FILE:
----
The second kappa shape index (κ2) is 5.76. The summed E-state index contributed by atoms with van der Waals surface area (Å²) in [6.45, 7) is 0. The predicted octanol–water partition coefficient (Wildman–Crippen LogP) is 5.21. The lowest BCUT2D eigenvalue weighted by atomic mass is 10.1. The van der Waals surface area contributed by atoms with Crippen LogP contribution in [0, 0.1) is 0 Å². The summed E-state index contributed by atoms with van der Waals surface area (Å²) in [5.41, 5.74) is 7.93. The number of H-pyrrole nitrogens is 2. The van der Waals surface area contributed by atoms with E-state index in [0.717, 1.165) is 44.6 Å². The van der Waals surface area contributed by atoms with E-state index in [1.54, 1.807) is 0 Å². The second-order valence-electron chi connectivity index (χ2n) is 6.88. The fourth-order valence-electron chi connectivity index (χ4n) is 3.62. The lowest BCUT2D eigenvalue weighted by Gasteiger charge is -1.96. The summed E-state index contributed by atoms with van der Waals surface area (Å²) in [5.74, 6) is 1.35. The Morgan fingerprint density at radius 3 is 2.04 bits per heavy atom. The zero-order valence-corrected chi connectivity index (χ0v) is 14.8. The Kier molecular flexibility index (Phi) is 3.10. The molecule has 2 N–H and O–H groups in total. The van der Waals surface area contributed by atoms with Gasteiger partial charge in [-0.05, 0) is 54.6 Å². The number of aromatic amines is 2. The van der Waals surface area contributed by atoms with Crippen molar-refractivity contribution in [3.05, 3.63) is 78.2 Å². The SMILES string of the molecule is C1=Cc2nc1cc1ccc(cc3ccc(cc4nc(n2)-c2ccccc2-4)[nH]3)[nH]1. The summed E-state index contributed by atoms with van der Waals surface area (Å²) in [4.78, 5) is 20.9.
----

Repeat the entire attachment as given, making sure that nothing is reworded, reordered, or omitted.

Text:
The second kappa shape index (κ2) is 5.76. The summed E-state index contributed by atoms with van der Waals surface area (Å²) in [6.45, 7) is 0. The predicted octanol–water partition coefficient (Wildman–Crippen LogP) is 5.21. The lowest BCUT2D eigenvalue weighted by atomic mass is 10.1. The van der Waals surface area contributed by atoms with Crippen LogP contribution in [0, 0.1) is 0 Å². The summed E-state index contributed by atoms with van der Waals surface area (Å²) in [5.41, 5.74) is 7.93. The number of H-pyrrole nitrogens is 2. The van der Waals surface area contributed by atoms with E-state index in [0.717, 1.165) is 44.6 Å². The van der Waals surface area contributed by atoms with E-state index in [1.54, 1.807) is 0 Å². The second-order valence-electron chi connectivity index (χ2n) is 6.88. The fourth-order valence-electron chi connectivity index (χ4n) is 3.62. The lowest BCUT2D eigenvalue weighted by Gasteiger charge is -1.96. The summed E-state index contributed by atoms with van der Waals surface area (Å²) in [5.74, 6) is 1.35. The Morgan fingerprint density at radius 3 is 2.04 bits per heavy atom. The zero-order valence-corrected chi connectivity index (χ0v) is 14.8. The Kier molecular flexibility index (Phi) is 3.10. The molecule has 2 N–H and O–H groups in total. The van der Waals surface area contributed by atoms with Gasteiger partial charge in [-0.05, 0) is 54.6 Å². The number of aromatic amines is 2. The van der Waals surface area contributed by atoms with Crippen molar-refractivity contribution in [3.05, 3.63) is 78.2 Å². The SMILES string of the molecule is C1=Cc2nc1cc1ccc(cc3ccc(cc4nc(n2)-c2ccccc2-4)[nH]3)[nH]1. The summed E-state index contributed by atoms with van der Waals surface area (Å²) in [4.78, 5) is 20.9.